John Luke (1906 - 1975) was born in Belfast and some of you, like me, have never heard of him until today. This talented modernist landscape artist, muralist, sculptor, printmaker and figurative painter worked in a shipyard before taking night classes at the Belfast School of Art. After winning a scholarship and a prize in the following year he went to London to study fine art painting, drawing and sculpture. During WWII he gave painting a break and retired to a cottage in Co. Armagh, making a living as an art teacher.
Luke spent his final years in poverty, misery and solitude in a flat in Belfast and died in 1975. Isn't it ironic that the highest price paid at auction for one of his paintings in 1999 was around £41,500? His artwork appear in several public and private collections from the Ulster Museum to the Queen's University in Belfast. This is my tribute to John Luke, one of the most brilliant Irish artists I've ever heard of.
This is one of my favourite films. Directed by Jordan Scott (Ridley's daughter!) and based on a novel (which I haven't read yet) by Sheila Kohler, Cracks is a beautifully composed coming-of-age drama, a lyrical and emotionally intense delirium from its tense atmosphere to the sophisticated setting. Set in 1934, it follows the story of Miss G, a young and spirited teacher, and her pupils at an English boarding school for girls in the countryside. The cool and sensual Miss G, played by Eva Green, is everything to the girls: enigmatic swimming instructor, charismatic teacher and mesmerising unorthodox role model. She fascinates and captivates her pupils, isolated from the world in that austere secluded school, with thrilling adventure stories of her romances and adventures around the world. Her students admire and respect her as she commands their lives. Everything changes upon the arrival of a new Spanish student - she is aristocratic and cultured, threatening and simultaneously desired. As the film goes on, the layers of Miss G and her own nature begin to unfold... and what a disturbing character she is! Innocence gets corrupted and ravished. Obsession and jealousy take place and tragedy ensues. Let's just say I've seen healthier teacher-pupil relationships. My jaw dropped at the wonderful costume design by Alison Byrne. Period styling at its best! Knitted cardigans, pinafores and exquisite collars portraying girlhood and innocence. The filming location is also idyllic, most of it in Ireland apparently. Oh, and the decoration is top notch.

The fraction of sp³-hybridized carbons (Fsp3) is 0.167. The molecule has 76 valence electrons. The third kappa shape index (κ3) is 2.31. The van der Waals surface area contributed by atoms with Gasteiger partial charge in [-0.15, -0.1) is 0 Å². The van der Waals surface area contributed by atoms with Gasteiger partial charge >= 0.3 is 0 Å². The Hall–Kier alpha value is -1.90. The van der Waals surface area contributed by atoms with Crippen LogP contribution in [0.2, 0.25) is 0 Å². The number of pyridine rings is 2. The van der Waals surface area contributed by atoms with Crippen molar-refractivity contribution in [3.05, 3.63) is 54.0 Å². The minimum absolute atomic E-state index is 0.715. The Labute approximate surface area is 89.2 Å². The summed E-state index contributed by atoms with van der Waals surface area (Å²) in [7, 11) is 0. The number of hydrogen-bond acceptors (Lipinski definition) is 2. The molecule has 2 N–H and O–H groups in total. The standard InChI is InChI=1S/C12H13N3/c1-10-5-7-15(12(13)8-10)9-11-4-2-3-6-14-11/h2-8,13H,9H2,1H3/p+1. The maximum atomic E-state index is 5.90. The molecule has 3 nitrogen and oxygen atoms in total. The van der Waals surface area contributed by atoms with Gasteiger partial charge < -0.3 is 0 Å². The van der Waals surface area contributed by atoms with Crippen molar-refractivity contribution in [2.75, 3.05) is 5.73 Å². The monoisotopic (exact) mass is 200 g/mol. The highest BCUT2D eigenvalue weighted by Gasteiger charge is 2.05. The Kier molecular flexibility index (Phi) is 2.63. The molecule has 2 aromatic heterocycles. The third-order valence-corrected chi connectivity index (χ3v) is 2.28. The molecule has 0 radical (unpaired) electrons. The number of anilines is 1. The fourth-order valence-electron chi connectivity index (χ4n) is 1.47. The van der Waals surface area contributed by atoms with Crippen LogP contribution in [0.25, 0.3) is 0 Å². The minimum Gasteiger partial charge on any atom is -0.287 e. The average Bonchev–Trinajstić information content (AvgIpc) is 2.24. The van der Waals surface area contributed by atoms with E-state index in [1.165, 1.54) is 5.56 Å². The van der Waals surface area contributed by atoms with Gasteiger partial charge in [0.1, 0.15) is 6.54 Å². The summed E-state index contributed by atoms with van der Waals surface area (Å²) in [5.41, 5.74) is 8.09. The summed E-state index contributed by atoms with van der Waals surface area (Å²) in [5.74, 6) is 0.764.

Eva Green's performance is hypnotic - she looks beautifully haunting and magnetic in every shot. And yes, I fell in love with Miss G's inspiring sense of style right away: high-waisted trousers reminiscent of Marlene Dietrich, classy silhouettes featuring floaty flamboyance, artsy outfits giving off an avant-garde bohemian vibe, Hollywoodesque silky scarves with golden accents, richly textured fabrics like embellished velvet that looked fabulous on screen, glamourous shades of blue, green and grey... Downright delightful!
Oozing allure and passionate charm, Miss G's intriguing and quirky attitude is depicted so well through her exotic yet dramatic wardrobe, reflecting her personality and hinting at her dark secrets. She projects the idea of a well-travelled woman who teaches the girls in an unconventional way... Not everything is what it seems, however. If you haven't seen this film yet, go watch it.